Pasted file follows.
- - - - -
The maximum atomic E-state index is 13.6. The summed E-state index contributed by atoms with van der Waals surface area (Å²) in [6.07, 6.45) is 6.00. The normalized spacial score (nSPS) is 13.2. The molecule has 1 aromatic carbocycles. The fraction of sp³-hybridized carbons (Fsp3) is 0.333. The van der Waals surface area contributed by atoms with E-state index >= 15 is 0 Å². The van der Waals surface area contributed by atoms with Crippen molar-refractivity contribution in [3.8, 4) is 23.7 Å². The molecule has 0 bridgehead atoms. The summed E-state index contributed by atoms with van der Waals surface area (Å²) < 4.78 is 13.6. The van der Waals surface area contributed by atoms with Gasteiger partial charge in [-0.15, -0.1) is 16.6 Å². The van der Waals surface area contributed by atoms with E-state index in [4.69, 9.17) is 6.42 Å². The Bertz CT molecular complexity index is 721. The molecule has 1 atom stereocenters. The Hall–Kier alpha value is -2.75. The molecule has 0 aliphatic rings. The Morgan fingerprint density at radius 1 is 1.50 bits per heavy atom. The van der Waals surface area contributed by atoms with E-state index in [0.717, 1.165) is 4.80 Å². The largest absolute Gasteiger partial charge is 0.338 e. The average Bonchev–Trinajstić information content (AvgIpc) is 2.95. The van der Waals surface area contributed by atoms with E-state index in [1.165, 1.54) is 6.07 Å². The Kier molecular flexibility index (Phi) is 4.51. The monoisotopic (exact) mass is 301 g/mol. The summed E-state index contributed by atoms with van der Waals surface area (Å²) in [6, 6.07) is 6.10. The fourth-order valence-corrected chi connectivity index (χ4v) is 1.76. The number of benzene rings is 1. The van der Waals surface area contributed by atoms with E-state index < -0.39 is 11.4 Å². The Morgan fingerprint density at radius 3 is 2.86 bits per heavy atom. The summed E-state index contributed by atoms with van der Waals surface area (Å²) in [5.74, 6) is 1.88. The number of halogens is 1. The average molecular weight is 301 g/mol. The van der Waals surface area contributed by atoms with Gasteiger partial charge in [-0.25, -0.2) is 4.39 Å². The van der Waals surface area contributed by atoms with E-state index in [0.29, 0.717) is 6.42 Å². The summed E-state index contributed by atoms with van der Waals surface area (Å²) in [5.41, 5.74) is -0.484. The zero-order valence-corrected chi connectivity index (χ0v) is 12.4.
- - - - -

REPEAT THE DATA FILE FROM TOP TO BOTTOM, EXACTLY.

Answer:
The maximum atomic E-state index is 13.6. The summed E-state index contributed by atoms with van der Waals surface area (Å²) in [6.07, 6.45) is 6.00. The normalized spacial score (nSPS) is 13.2. The molecule has 1 aromatic carbocycles. The fraction of sp³-hybridized carbons (Fsp3) is 0.333. The van der Waals surface area contributed by atoms with E-state index >= 15 is 0 Å². The van der Waals surface area contributed by atoms with Crippen molar-refractivity contribution in [3.8, 4) is 23.7 Å². The molecule has 0 bridgehead atoms. The summed E-state index contributed by atoms with van der Waals surface area (Å²) < 4.78 is 13.6. The van der Waals surface area contributed by atoms with Gasteiger partial charge in [-0.15, -0.1) is 16.6 Å². The van der Waals surface area contributed by atoms with E-state index in [4.69, 9.17) is 6.42 Å². The Bertz CT molecular complexity index is 721. The molecule has 1 atom stereocenters. The Hall–Kier alpha value is -2.75. The molecule has 0 aliphatic rings. The Morgan fingerprint density at radius 1 is 1.50 bits per heavy atom. The van der Waals surface area contributed by atoms with E-state index in [0.717, 1.165) is 4.80 Å². The largest absolute Gasteiger partial charge is 0.338 e. The average Bonchev–Trinajstić information content (AvgIpc) is 2.95. The van der Waals surface area contributed by atoms with E-state index in [1.165, 1.54) is 6.07 Å². The Kier molecular flexibility index (Phi) is 4.51. The monoisotopic (exact) mass is 301 g/mol. The summed E-state index contributed by atoms with van der Waals surface area (Å²) in [6, 6.07) is 6.10. The fourth-order valence-corrected chi connectivity index (χ4v) is 1.76. The number of benzene rings is 1. The van der Waals surface area contributed by atoms with E-state index < -0.39 is 11.4 Å². The Morgan fingerprint density at radius 3 is 2.86 bits per heavy atom. The summed E-state index contributed by atoms with van der Waals surface area (Å²) in [5.74, 6) is 1.88. The number of halogens is 1. The average molecular weight is 301 g/mol. The van der Waals surface area contributed by atoms with Gasteiger partial charge in [-0.25, -0.2) is 4.39 Å². The van der Waals surface area contributed by atoms with E-state index in [0.29, 0.717) is 6.42 Å². The summed E-state index contributed by atoms with van der Waals surface area (Å²) in [5.41, 5.74) is -0.484. The zero-order valence-corrected chi connectivity index (χ0v) is 12.4.